Adhawk Microsystems raises $5 million Series A from Intel

adhawk microsystem

AdHawk Microsystems, a company that is developing the world’s first camera-free eye-tracking system, will be receiving over $5 million CAD in funding from Intel.

The Waterloo based company works on developing headsets and eyeglasses as tools for motion tracking solutions.

The Series A investment round was led by Intel Capital, but Brightspark Ventures also participated. AdHawk Microsystems CEO and co-founder, Dr. Neil Sarkar, has won awards at the University of Waterloo in his research on microsystems for human-computer interaction.

“Creating a sense of total immersion, through an untethered, responsive and unobtrusive headset, is the ultimate goal of the VR/AR world,” said Sarkar. “We believe our technology will go a long way to enabling headset makers to deliver that experience to their users.”

According to AdHawk, the current VR/AR technology that has eye-tracking systems depends on cameras to track where the user is looking. AdHawk’s eye-tracker, which is currently available as an eye-tracking evaluation kit, will use ultra-compact micro-electromechanical systems (MEMS). This tool is so small it can’t be seen by the naked eye, and accurately predicts where the user will look next up to 50 milliseconds in advance.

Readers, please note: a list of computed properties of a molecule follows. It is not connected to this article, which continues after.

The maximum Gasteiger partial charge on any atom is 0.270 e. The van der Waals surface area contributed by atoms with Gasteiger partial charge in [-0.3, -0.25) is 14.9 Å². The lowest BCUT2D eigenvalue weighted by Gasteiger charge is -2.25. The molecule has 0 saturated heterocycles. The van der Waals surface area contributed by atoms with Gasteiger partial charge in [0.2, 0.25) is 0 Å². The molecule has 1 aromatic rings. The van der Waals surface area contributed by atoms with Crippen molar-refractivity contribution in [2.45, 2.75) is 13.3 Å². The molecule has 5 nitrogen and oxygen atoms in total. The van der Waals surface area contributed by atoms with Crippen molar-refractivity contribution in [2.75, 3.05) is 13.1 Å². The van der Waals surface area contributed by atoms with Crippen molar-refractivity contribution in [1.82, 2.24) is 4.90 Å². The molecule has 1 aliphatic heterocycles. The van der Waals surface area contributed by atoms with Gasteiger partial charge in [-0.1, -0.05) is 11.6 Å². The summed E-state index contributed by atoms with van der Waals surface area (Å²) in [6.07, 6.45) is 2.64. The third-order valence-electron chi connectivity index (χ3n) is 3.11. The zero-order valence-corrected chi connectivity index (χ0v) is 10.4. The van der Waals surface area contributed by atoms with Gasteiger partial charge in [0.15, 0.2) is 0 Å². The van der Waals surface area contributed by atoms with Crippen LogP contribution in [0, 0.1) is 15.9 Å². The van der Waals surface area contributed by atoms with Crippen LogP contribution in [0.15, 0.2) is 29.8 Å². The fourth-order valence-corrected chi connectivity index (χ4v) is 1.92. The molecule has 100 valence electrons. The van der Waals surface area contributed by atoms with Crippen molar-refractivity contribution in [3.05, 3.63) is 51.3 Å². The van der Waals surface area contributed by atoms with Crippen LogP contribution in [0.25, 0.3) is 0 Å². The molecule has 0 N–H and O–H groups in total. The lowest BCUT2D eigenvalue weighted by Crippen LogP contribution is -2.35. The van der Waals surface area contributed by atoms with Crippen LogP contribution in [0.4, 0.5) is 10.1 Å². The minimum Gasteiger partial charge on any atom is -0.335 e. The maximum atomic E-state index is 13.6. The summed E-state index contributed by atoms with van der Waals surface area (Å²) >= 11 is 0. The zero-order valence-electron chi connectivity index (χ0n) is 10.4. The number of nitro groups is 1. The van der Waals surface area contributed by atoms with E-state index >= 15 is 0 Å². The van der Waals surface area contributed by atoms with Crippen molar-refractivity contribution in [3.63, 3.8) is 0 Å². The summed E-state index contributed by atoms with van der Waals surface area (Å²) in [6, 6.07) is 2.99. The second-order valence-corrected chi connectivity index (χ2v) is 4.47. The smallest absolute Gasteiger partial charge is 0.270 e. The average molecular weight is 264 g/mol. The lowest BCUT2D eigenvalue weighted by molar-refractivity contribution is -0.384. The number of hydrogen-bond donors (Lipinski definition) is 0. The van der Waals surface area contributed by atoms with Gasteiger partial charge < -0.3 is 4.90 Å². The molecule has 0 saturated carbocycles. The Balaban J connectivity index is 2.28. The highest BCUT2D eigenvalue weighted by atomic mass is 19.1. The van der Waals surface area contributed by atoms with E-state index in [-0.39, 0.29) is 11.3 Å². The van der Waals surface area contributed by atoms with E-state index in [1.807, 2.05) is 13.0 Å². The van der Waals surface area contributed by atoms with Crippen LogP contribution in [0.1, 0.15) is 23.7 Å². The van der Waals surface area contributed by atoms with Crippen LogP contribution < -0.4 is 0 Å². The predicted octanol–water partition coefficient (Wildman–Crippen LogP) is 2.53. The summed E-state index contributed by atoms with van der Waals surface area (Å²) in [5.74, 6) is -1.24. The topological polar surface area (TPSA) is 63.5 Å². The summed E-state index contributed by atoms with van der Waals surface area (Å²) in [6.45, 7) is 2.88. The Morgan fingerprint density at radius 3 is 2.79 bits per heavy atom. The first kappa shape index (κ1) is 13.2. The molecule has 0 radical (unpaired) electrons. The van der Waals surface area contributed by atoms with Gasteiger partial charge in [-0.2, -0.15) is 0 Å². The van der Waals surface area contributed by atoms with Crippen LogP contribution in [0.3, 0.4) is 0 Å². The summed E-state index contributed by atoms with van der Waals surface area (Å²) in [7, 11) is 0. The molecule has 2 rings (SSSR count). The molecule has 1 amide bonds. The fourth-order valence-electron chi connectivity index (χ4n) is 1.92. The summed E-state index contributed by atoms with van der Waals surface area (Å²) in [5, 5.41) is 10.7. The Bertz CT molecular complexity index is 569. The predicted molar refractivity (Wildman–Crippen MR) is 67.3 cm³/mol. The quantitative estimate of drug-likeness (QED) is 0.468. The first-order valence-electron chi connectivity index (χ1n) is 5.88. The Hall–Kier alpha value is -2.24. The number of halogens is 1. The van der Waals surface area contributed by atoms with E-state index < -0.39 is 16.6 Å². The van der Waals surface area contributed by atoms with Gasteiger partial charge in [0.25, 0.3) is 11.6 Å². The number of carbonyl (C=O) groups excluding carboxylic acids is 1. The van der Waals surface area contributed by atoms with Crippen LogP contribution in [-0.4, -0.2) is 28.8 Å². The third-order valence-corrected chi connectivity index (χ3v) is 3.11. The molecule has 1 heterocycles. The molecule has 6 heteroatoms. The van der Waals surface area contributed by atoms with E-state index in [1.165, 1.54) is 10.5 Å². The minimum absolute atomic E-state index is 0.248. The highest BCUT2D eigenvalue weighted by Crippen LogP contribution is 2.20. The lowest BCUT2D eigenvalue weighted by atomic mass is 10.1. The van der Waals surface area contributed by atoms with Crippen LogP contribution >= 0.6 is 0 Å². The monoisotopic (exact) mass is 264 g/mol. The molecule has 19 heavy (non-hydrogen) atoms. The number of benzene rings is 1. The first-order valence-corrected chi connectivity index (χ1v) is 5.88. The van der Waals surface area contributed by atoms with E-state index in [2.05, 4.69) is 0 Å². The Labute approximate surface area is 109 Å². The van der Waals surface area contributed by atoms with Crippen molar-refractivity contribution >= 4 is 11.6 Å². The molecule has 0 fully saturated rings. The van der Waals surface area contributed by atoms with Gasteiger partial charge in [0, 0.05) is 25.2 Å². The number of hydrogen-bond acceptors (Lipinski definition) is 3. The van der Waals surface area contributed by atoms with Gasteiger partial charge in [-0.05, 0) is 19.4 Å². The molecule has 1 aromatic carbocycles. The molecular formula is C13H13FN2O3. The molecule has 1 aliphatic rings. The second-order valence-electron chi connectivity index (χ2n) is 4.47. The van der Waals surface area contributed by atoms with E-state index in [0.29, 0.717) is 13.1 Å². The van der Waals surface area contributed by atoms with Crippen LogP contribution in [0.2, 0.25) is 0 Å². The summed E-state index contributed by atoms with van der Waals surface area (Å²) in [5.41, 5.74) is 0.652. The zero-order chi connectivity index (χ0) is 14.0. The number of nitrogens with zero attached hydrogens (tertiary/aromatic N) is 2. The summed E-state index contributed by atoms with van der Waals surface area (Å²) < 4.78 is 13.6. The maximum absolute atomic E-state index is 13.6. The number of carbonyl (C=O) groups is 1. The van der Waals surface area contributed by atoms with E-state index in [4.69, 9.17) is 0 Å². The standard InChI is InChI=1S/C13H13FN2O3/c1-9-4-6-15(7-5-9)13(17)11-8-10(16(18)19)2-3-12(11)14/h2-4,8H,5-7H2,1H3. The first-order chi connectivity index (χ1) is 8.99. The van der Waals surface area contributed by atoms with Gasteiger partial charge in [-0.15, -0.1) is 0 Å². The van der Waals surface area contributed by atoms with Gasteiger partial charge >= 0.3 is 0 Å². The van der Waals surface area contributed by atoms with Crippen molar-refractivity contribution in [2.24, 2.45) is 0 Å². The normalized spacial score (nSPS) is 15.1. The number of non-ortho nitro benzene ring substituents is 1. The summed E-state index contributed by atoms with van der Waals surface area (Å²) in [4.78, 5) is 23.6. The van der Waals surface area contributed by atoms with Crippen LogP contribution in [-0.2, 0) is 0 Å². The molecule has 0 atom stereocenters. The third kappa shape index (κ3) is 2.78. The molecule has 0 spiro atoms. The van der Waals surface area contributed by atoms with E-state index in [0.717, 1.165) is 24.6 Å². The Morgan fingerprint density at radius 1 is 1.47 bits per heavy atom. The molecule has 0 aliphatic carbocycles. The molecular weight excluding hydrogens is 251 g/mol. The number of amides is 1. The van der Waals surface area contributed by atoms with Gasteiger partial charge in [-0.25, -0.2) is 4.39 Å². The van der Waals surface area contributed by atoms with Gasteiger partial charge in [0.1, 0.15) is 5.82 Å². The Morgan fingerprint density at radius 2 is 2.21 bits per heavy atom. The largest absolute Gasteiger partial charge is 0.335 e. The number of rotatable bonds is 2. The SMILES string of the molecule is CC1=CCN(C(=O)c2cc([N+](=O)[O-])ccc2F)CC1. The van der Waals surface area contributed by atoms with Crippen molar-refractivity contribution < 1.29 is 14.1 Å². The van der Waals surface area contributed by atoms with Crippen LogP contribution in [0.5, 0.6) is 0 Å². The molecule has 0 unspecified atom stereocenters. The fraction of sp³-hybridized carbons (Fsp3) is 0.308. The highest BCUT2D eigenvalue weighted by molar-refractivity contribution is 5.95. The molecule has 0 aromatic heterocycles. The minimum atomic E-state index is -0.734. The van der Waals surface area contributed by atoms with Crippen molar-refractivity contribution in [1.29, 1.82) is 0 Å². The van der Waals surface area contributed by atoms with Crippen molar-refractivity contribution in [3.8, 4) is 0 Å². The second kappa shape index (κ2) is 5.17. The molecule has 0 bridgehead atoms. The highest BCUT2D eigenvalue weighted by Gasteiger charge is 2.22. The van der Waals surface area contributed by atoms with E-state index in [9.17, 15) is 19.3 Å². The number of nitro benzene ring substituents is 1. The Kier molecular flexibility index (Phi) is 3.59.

The new technology hopes to contribute to the world of gaming, placement of ads in VR/AR, and progress in human-computer interaction. The company is also working on developing sensor technology to capture and analyze data from multiple sensors.

“We have discovered that when we take thousands of eye-position measurements per second to capture the dynamics of eye movements within saccades [the eye’s rapid, abrupt movements between fixation points], we get valuable insight into the state of the user – are they tired, interested, confused, anxious? Where exactly will they look next? This information can be fed back into the VR/AR experience to greatly enhance immersion,” said Sarkar.

Aeman Ansari

Aeman Ansari

Aeman Ansari is a freelance writer who has been published in many Toronto-based publications, including Hazlitt and Torontoist. When she’s not re-watching Hitchcock movies, she’s working on her collection of short fiction inspired by stories from her grandmother, one of the few women in India to receive post-secondary education in English literature at the time.